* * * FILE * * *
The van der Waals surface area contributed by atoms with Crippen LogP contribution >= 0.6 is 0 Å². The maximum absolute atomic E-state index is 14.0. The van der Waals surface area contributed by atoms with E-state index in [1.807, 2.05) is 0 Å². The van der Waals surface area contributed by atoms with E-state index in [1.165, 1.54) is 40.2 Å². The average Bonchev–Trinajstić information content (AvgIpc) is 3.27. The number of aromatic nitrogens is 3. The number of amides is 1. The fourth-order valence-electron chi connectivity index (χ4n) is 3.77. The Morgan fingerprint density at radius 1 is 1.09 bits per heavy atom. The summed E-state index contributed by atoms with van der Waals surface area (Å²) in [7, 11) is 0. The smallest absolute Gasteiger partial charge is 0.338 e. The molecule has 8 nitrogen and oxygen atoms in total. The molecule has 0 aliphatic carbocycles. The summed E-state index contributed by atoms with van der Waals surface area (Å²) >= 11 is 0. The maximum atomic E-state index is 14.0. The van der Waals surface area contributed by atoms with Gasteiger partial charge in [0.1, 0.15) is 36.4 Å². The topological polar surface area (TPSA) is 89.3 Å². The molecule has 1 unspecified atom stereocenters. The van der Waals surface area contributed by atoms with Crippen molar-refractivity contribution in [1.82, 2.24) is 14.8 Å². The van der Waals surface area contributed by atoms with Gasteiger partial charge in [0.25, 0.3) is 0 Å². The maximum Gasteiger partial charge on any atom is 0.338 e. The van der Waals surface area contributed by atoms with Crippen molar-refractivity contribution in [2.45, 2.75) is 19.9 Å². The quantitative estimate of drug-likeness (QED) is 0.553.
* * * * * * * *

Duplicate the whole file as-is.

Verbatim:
The van der Waals surface area contributed by atoms with Crippen LogP contribution >= 0.6 is 0 Å². The maximum absolute atomic E-state index is 14.0. The van der Waals surface area contributed by atoms with E-state index in [1.807, 2.05) is 0 Å². The van der Waals surface area contributed by atoms with E-state index in [1.165, 1.54) is 40.2 Å². The average Bonchev–Trinajstić information content (AvgIpc) is 3.27. The number of aromatic nitrogens is 3. The number of amides is 1. The fourth-order valence-electron chi connectivity index (χ4n) is 3.77. The Morgan fingerprint density at radius 1 is 1.09 bits per heavy atom. The summed E-state index contributed by atoms with van der Waals surface area (Å²) in [7, 11) is 0. The smallest absolute Gasteiger partial charge is 0.338 e. The molecule has 8 nitrogen and oxygen atoms in total. The molecule has 0 aliphatic carbocycles. The summed E-state index contributed by atoms with van der Waals surface area (Å²) >= 11 is 0. The maximum atomic E-state index is 14.0. The van der Waals surface area contributed by atoms with Gasteiger partial charge in [0.1, 0.15) is 36.4 Å². The topological polar surface area (TPSA) is 89.3 Å². The molecule has 1 unspecified atom stereocenters. The van der Waals surface area contributed by atoms with Crippen molar-refractivity contribution in [1.82, 2.24) is 14.8 Å². The van der Waals surface area contributed by atoms with Gasteiger partial charge in [0.25, 0.3) is 0 Å². The maximum Gasteiger partial charge on any atom is 0.338 e. The van der Waals surface area contributed by atoms with Crippen molar-refractivity contribution in [2.45, 2.75) is 19.9 Å². The quantitative estimate of drug-likeness (QED) is 0.553.